hiddencurriculum - 1 Butler Emily Butler Jacob Jewusiak...

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1 Butler Emily Butler Jacob Jewusiak English 101 28 September 2010 To the editor: Those who read Jean Anyon’s piece from “Social Class and the Hidden Curriculum of Work” probably were not surprised by Anyon’s findings. By studying five different schools all from different social classes, Anyon found that the children who come from wealthier families receive a better education and are allowed to express creativity more often than the children from lower-class homes. Based on her observations, Anyon came to the conclusion that because of the education that these students are given, they end up staying in the same social class their whole lives because of the way they learn and how skilled they are with certain things. Although I think Anyon makes some valid points, I do not agree with her statement about why the schooling is like this. I believe she is correct when saying that students of different social classes receive different types of education, but I do not agree that it is to make sure that they stay in their social class their whole lives. I think that there is a different reason for why the schools are set up this way. The five schools that Anyon observed were divided into four different categories. The first two schools were part of the “working-class schools.” The working-class schools contained students with parents who have “blue-collar jobs” and most family incomes are at or below the poverty line (Anyon 172). These two schools are made up of children who are of the lower class. The schoolwork mainly involves memorizing and following a set of steps to solve a problem.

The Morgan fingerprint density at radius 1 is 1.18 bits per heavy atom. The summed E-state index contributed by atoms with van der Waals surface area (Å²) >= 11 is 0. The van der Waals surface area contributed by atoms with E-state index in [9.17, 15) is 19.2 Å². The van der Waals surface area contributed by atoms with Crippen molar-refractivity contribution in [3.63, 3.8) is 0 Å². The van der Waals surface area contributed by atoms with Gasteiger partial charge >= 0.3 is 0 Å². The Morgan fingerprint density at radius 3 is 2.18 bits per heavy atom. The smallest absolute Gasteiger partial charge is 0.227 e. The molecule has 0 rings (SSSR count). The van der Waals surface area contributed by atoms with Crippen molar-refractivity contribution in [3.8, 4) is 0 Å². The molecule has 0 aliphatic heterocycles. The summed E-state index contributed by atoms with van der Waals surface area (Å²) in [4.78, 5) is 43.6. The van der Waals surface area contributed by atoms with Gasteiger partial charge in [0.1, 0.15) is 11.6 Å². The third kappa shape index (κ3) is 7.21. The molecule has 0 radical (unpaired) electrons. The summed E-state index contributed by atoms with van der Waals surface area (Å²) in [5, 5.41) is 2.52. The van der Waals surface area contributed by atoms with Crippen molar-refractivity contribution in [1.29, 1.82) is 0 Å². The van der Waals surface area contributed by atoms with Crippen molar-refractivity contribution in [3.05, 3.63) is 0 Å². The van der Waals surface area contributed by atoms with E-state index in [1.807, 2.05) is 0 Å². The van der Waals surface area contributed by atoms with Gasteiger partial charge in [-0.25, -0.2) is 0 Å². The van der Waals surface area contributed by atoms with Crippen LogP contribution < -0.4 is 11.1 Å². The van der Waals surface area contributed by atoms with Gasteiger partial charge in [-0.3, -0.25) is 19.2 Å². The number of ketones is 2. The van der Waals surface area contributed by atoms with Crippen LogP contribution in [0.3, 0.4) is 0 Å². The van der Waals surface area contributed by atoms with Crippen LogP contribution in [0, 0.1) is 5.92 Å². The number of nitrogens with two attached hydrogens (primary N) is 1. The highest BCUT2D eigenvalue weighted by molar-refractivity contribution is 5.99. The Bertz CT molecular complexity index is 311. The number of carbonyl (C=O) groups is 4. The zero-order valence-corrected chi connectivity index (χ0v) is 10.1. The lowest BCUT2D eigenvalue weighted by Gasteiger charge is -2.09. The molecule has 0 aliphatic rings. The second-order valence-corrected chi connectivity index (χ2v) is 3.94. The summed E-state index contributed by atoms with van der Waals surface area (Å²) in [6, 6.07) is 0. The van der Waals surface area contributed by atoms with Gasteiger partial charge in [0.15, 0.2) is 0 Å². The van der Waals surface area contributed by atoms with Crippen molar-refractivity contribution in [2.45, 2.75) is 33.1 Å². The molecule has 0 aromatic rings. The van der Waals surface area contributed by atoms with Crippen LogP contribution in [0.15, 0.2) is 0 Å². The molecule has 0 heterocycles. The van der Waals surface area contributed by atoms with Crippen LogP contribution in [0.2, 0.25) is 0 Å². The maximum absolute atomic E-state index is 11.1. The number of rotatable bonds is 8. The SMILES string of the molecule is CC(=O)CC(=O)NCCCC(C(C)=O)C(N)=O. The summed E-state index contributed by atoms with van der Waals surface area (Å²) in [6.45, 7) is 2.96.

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2 Anyon states, “Work is often evaluated not according to whether it is right or wrong but according to whether the children followed the right steps” (173). Basically, understanding the work and getting the right answer is not the main priority to these schools. The main priority is to do the right method of solving the problem. The students receive very little respect and have no independence. They mainly learn that if they do not follow a set of steps, they will get the wrong answer, leaving no room for creativity. For example, Anyon describes that when the class was making a grid, a student stated that she had an easier and quicker method, but the teacher just said to “Do it this way or it’s wrong” (174). They are taught that only one method of doing something can lead them to the right answer. They are not able to express creativity by developing their own way to solve the problem. They learn that they will only have to follow a certain set of rules to succeed in the future. The next school is the “middle-class school.” The middle-class school’s parents are made up of people with decently paid jobs and are members of the middle class, hence the name. The main priority of these schools is getting the right answer. Unlike the working class school, these children don’t need to follow a specific set of directions. They can if they would like to, but it is
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hiddencurriculum - 1 Butler Emily Butler Jacob Jewusiak...

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